Producing and selling falsified medicines—fake drugs deliberately labeled as real and sold to consumers—has been described by the Institute of Medicine as “the perfect crime.” The industry tops $200 billion annually and in Africa alone is responsible for 100,000 deaths each year. The WHO identifies corruption as one of the biggest challenges to keeping these drugs off the market, but the number of access points all along the supply chain—at the point of manufacturer, in customs offices, at distribution centers or individual pharmacies—make reining in corruption a gargantuan task. Governments may squeeze one area—say stricter regulation of customs offices—only to find distribution centers being turned into drug swap shops.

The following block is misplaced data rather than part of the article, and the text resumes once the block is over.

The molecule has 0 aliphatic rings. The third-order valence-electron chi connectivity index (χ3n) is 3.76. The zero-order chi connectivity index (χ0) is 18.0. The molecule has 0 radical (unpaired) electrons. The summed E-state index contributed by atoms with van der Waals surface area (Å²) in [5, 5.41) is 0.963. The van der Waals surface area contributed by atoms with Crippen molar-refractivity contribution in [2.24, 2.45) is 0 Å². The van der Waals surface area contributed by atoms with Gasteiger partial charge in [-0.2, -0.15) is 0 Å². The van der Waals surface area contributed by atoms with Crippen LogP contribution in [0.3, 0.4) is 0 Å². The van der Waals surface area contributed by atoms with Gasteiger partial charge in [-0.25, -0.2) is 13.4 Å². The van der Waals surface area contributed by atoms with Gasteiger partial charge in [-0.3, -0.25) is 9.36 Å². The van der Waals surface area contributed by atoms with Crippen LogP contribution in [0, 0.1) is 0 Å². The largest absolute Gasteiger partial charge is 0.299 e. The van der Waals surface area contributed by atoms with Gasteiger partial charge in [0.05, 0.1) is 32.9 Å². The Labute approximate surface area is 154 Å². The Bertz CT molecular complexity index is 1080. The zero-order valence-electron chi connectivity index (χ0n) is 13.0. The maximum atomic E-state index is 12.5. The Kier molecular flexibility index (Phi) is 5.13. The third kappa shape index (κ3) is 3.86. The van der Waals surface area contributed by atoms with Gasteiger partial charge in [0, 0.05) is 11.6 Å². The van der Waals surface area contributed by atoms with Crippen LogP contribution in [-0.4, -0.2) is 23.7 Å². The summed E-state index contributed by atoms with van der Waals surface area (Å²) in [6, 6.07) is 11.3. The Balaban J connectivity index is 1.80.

We may, however, be witnessing a shift in how governments approach these issues, moving from confronting corruption head on—which has met with mixed results—to simply circumventing it. The Nigerian experience is noteworthy. Nigeria’s National Agency for Food and Drug Administration (NAFDAC) has teamed up with Sproxil, a product verification company, to allow consumers to individually verify the authenticity of their drugs. NAFDAC is effectively crowdsourcing its falsified medicines anti-corruption efforts, and with some very positive results. Continue reading